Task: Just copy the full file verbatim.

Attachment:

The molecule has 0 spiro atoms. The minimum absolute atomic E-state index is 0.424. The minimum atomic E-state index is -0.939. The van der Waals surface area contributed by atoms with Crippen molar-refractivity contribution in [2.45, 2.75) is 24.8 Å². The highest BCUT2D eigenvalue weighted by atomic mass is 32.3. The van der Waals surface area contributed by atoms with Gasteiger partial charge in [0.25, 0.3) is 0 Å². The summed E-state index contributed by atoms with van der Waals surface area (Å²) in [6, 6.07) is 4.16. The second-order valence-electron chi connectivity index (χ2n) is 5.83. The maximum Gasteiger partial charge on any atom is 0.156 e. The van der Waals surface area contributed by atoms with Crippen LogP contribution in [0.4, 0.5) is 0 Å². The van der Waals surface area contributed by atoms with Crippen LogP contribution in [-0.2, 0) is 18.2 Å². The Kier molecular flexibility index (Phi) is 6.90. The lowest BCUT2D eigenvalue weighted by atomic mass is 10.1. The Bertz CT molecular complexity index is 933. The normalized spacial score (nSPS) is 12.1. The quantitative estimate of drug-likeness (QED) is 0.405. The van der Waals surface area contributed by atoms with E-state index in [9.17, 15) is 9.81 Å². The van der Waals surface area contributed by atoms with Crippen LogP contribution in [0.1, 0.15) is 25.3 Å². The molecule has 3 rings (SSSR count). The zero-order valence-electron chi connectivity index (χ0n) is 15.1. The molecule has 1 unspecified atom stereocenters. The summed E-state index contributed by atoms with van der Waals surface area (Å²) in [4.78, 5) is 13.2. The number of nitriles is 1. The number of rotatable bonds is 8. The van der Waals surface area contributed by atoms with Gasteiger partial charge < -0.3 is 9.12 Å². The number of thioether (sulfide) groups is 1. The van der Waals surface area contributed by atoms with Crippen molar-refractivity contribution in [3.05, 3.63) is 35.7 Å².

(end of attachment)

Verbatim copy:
The molecule has 0 spiro atoms. The minimum absolute atomic E-state index is 0.424. The minimum atomic E-state index is -0.939. The van der Waals surface area contributed by atoms with Crippen molar-refractivity contribution in [2.45, 2.75) is 24.8 Å². The highest BCUT2D eigenvalue weighted by atomic mass is 32.3. The van der Waals surface area contributed by atoms with Gasteiger partial charge in [0.25, 0.3) is 0 Å². The summed E-state index contributed by atoms with van der Waals surface area (Å²) in [6, 6.07) is 4.16. The second-order valence-electron chi connectivity index (χ2n) is 5.83. The maximum Gasteiger partial charge on any atom is 0.156 e. The van der Waals surface area contributed by atoms with Crippen LogP contribution in [0.4, 0.5) is 0 Å². The van der Waals surface area contributed by atoms with Crippen LogP contribution in [-0.2, 0) is 18.2 Å². The Kier molecular flexibility index (Phi) is 6.90. The lowest BCUT2D eigenvalue weighted by atomic mass is 10.1. The Bertz CT molecular complexity index is 933. The normalized spacial score (nSPS) is 12.1. The quantitative estimate of drug-likeness (QED) is 0.405. The van der Waals surface area contributed by atoms with E-state index in [9.17, 15) is 9.81 Å². The van der Waals surface area contributed by atoms with Crippen LogP contribution in [0.1, 0.15) is 25.3 Å². The molecule has 3 rings (SSSR count). The zero-order valence-electron chi connectivity index (χ0n) is 15.1. The molecule has 1 unspecified atom stereocenters. The summed E-state index contributed by atoms with van der Waals surface area (Å²) in [4.78, 5) is 13.2. The number of nitriles is 1. The number of rotatable bonds is 8. The van der Waals surface area contributed by atoms with Gasteiger partial charge < -0.3 is 9.12 Å². The number of thioether (sulfide) groups is 1. The van der Waals surface area contributed by atoms with Crippen molar-refractivity contribution in [3.05, 3.63) is 35.7 Å².